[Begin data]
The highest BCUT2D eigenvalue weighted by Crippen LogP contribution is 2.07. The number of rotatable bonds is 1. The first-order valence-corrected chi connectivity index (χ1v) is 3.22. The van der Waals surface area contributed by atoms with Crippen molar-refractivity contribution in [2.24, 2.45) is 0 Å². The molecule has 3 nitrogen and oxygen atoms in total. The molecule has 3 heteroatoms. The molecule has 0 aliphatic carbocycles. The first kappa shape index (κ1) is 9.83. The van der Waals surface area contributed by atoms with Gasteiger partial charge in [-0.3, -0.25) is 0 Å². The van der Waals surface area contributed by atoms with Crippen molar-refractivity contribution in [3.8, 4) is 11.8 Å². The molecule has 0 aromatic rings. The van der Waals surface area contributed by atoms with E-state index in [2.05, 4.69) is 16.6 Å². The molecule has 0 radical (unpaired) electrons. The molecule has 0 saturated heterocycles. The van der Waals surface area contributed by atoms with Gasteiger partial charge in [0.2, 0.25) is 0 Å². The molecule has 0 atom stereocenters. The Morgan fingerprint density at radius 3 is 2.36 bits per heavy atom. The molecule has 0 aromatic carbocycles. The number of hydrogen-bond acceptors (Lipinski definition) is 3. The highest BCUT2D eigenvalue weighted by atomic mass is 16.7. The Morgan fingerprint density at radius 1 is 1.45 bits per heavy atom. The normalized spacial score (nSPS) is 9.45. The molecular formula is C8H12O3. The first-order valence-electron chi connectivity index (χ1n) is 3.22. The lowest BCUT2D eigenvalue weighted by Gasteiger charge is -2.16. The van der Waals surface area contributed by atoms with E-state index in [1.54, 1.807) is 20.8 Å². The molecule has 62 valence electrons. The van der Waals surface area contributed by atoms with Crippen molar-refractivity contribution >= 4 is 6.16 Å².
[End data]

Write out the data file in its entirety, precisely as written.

The highest BCUT2D eigenvalue weighted by Crippen LogP contribution is 2.07. The number of rotatable bonds is 1. The first-order valence-corrected chi connectivity index (χ1v) is 3.22. The van der Waals surface area contributed by atoms with Crippen molar-refractivity contribution in [2.24, 2.45) is 0 Å². The molecule has 3 nitrogen and oxygen atoms in total. The molecule has 3 heteroatoms. The molecule has 0 aliphatic carbocycles. The first kappa shape index (κ1) is 9.83. The van der Waals surface area contributed by atoms with Gasteiger partial charge in [-0.3, -0.25) is 0 Å². The van der Waals surface area contributed by atoms with Crippen molar-refractivity contribution in [3.8, 4) is 11.8 Å². The molecule has 0 aromatic rings. The van der Waals surface area contributed by atoms with E-state index in [2.05, 4.69) is 16.6 Å². The molecule has 0 radical (unpaired) electrons. The molecule has 0 saturated heterocycles. The van der Waals surface area contributed by atoms with Gasteiger partial charge in [0.2, 0.25) is 0 Å². The molecule has 0 atom stereocenters. The Morgan fingerprint density at radius 3 is 2.36 bits per heavy atom. The molecule has 0 aromatic carbocycles. The number of hydrogen-bond acceptors (Lipinski definition) is 3. The highest BCUT2D eigenvalue weighted by atomic mass is 16.7. The Morgan fingerprint density at radius 1 is 1.45 bits per heavy atom. The normalized spacial score (nSPS) is 9.45. The molecular formula is C8H12O3. The first-order valence-electron chi connectivity index (χ1n) is 3.22. The lowest BCUT2D eigenvalue weighted by Gasteiger charge is -2.16. The van der Waals surface area contributed by atoms with E-state index in [1.54, 1.807) is 20.8 Å². The molecule has 62 valence electrons. The van der Waals surface area contributed by atoms with Crippen molar-refractivity contribution >= 4 is 6.16 Å².